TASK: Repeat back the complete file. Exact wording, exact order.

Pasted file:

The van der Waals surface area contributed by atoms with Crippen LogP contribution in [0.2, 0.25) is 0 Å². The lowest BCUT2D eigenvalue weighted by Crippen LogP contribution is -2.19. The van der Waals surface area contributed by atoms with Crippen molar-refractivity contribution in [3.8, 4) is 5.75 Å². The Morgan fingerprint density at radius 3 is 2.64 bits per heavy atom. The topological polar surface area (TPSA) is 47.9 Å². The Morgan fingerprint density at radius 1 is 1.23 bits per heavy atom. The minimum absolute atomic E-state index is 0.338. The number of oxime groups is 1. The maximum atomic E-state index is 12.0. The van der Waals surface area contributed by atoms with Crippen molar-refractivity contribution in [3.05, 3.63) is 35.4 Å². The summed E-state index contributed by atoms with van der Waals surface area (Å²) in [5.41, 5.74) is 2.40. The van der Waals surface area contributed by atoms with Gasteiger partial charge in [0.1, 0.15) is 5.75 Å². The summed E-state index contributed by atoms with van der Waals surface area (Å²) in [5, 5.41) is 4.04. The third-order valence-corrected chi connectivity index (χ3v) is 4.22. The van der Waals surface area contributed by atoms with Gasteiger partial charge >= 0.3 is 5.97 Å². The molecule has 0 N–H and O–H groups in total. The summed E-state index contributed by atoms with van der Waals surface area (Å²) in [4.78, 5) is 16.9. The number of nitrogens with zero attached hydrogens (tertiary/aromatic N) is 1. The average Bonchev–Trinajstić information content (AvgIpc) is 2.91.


The van der Waals surface area contributed by atoms with Crippen LogP contribution in [0.2, 0.25) is 0 Å². The lowest BCUT2D eigenvalue weighted by Crippen LogP contribution is -2.19. The van der Waals surface area contributed by atoms with Crippen molar-refractivity contribution in [3.8, 4) is 5.75 Å². The Morgan fingerprint density at radius 3 is 2.64 bits per heavy atom. The topological polar surface area (TPSA) is 47.9 Å². The Morgan fingerprint density at radius 1 is 1.23 bits per heavy atom. The minimum absolute atomic E-state index is 0.338. The number of oxime groups is 1. The maximum atomic E-state index is 12.0. The van der Waals surface area contributed by atoms with Crippen molar-refractivity contribution in [3.05, 3.63) is 35.4 Å². The summed E-state index contributed by atoms with van der Waals surface area (Å²) in [5.41, 5.74) is 2.40. The van der Waals surface area contributed by atoms with Gasteiger partial charge in [0.1, 0.15) is 5.75 Å². The summed E-state index contributed by atoms with van der Waals surface area (Å²) in [5, 5.41) is 4.04. The third-order valence-corrected chi connectivity index (χ3v) is 4.22. The van der Waals surface area contributed by atoms with Gasteiger partial charge >= 0.3 is 5.97 Å². The molecule has 0 N–H and O–H groups in total. The summed E-state index contributed by atoms with van der Waals surface area (Å²) in [4.78, 5) is 16.9. The number of nitrogens with zero attached hydrogens (tertiary/aromatic N) is 1. The average Bonchev–Trinajstić information content (AvgIpc) is 2.91.